The majority of the material used is 2x construction boards planed to 1 ¼” thick for lower cost and convenience. Dimensions are provided in British and Metric units for your convenience.
This was a fun project to draw and now I’m heading to have to shop to build one for myself as I always need more clamp storage.
Do you ever wish you had another pair of hands to help out in the shop? Well I’ve just designed your new best friend.
We both know that handling 4 x 8 sheets of any product is a pain in the neither region. Struggling to get it lined up so you can make a cut on the tablesaw is not a job for the timid.
The shop helper will help to alleviate that problem. Just load the sheet good onto the rolling cart from your vehicle and wheel it over to the front of your tablesaw.
Now lift the tilting top up into place until the gravity fed locking arms fall into place, push your leveling pins in place for security, lock your castors and you’re ready to feed the stock into your tablesaw. The material lifts very easily because the fulcrum point is just off center.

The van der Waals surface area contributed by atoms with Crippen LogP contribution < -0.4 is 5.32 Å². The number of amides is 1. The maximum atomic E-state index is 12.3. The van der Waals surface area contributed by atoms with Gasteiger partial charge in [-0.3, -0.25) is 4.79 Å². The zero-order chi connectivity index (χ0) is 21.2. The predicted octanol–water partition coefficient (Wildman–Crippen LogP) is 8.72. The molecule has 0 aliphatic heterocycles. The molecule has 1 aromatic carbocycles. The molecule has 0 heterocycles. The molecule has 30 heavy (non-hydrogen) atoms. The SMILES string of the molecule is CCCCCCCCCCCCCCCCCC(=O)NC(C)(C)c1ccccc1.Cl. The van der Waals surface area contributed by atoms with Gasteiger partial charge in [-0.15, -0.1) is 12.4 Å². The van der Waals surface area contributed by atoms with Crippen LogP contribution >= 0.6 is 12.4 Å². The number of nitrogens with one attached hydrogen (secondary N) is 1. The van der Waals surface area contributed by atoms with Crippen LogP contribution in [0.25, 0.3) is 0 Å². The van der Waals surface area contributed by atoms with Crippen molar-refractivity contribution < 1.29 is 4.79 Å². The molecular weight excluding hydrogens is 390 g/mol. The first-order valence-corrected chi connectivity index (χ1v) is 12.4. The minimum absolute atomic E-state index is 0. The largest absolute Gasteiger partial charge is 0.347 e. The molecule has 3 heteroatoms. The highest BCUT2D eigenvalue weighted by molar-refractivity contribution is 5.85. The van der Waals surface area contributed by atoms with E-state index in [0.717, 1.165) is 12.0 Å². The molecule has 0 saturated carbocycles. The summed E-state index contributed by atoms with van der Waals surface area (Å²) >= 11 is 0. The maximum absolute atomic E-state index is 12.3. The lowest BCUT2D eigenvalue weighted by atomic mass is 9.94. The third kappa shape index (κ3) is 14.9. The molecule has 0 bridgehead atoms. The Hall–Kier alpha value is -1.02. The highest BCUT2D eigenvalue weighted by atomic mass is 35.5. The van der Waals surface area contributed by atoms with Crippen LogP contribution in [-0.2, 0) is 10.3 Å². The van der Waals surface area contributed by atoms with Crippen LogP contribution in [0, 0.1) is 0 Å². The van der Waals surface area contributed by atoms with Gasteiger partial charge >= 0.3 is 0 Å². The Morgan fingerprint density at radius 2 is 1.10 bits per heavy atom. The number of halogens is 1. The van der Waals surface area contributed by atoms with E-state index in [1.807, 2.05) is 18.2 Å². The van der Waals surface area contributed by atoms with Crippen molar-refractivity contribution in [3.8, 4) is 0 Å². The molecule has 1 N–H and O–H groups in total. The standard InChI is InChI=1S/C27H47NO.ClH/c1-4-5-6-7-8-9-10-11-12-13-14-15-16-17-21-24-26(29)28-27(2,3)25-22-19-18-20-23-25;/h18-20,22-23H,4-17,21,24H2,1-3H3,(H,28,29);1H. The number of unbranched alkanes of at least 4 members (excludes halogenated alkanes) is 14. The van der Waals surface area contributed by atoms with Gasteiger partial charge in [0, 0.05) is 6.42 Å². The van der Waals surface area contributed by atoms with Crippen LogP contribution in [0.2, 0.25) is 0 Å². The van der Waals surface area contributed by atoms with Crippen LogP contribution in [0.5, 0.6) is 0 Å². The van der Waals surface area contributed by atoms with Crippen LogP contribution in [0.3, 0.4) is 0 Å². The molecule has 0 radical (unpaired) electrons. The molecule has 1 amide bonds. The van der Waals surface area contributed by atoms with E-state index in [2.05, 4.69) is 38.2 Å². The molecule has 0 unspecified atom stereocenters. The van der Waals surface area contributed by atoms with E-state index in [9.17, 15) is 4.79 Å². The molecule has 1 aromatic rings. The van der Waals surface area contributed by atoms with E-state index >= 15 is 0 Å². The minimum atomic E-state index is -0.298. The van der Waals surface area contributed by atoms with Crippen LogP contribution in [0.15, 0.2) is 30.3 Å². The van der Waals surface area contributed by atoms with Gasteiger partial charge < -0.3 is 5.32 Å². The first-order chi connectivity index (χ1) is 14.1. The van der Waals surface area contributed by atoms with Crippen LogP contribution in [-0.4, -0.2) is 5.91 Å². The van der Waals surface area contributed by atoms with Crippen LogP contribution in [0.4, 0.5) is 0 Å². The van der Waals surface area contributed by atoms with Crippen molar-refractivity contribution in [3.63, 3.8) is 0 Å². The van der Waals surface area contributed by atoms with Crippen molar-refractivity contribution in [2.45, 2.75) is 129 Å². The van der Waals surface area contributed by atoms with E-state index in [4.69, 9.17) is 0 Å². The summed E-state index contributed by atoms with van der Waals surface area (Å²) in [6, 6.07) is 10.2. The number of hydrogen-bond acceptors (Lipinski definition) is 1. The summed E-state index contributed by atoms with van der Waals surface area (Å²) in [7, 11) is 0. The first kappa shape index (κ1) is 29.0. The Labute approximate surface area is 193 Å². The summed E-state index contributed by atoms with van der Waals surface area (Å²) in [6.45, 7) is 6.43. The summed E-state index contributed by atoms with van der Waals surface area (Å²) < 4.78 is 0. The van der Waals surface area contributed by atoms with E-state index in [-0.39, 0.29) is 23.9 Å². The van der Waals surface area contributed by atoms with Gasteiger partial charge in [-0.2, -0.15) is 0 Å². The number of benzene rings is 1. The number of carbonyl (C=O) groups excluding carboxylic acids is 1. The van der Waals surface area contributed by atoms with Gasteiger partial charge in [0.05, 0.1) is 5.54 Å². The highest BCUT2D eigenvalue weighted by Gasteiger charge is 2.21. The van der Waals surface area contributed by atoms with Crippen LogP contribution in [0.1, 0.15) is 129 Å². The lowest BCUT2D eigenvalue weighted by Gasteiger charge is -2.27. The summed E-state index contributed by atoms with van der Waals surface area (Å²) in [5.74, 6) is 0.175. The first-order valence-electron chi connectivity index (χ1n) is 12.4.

I realize that making and using a scratch stock to shape a special profile is not new, as a matter of fact it’s been around a lot longer than I have (and that’s quite a while) but this week was the first time I have had the need for such a tool.
I’m currently repairing and refurbishing an old six foot dinning table that collapses in on itself to become a 20″ wide side table. The mechanism under the table is a series of short sliding dovetailed rails that fold in on each other allowing you to expand and contract the table. I was very impressed that someone came up with this idea more than 80 years ago.
The table was missing all of the leaves for the extension, which is no problem. However I could not match the profile on the top edge with any of the router bits and molding heads that I have. so I made a profile on a piece of old card stock and then designed a holder for the blade.
If you have any need for this specialty tool you can download the FREE PDF file here Scratch Stock 🙂
There will be a plan available for this cleverly designed dining table in the very near future
Everyone is trying to conserve space in their shop no matter what the size. This space saving Flip-Top workstation will cut down you bench-top machine footprint considerably plus keep your machines easily accessible. The cart is easy to use and inexpensive to build. A great addition for any shop!